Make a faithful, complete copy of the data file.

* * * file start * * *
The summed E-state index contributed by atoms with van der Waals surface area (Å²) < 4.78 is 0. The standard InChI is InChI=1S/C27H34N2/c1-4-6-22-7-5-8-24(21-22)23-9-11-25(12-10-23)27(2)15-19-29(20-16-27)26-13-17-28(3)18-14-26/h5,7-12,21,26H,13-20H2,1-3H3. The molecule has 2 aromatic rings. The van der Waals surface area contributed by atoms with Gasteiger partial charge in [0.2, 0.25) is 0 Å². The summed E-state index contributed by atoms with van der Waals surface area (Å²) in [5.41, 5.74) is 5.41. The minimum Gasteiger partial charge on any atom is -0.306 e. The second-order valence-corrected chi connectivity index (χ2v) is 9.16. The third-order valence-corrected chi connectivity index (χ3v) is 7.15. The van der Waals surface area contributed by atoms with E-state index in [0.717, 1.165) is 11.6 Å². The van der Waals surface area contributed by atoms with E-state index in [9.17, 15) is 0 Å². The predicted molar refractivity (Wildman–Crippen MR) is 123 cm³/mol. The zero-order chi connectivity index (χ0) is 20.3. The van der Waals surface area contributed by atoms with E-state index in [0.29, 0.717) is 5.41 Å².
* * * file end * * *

The summed E-state index contributed by atoms with van der Waals surface area (Å²) < 4.78 is 0. The standard InChI is InChI=1S/C27H34N2/c1-4-6-22-7-5-8-24(21-22)23-9-11-25(12-10-23)27(2)15-19-29(20-16-27)26-13-17-28(3)18-14-26/h5,7-12,21,26H,13-20H2,1-3H3. The molecule has 2 aromatic rings. The van der Waals surface area contributed by atoms with Gasteiger partial charge in [0.2, 0.25) is 0 Å². The summed E-state index contributed by atoms with van der Waals surface area (Å²) in [5.41, 5.74) is 5.41. The minimum Gasteiger partial charge on any atom is -0.306 e. The second-order valence-corrected chi connectivity index (χ2v) is 9.16. The third-order valence-corrected chi connectivity index (χ3v) is 7.15. The van der Waals surface area contributed by atoms with E-state index in [0.717, 1.165) is 11.6 Å². The van der Waals surface area contributed by atoms with E-state index in [9.17, 15) is 0 Å². The predicted molar refractivity (Wildman–Crippen MR) is 123 cm³/mol. The zero-order chi connectivity index (χ0) is 20.3. The van der Waals surface area contributed by atoms with E-state index in [0.29, 0.717) is 5.41 Å².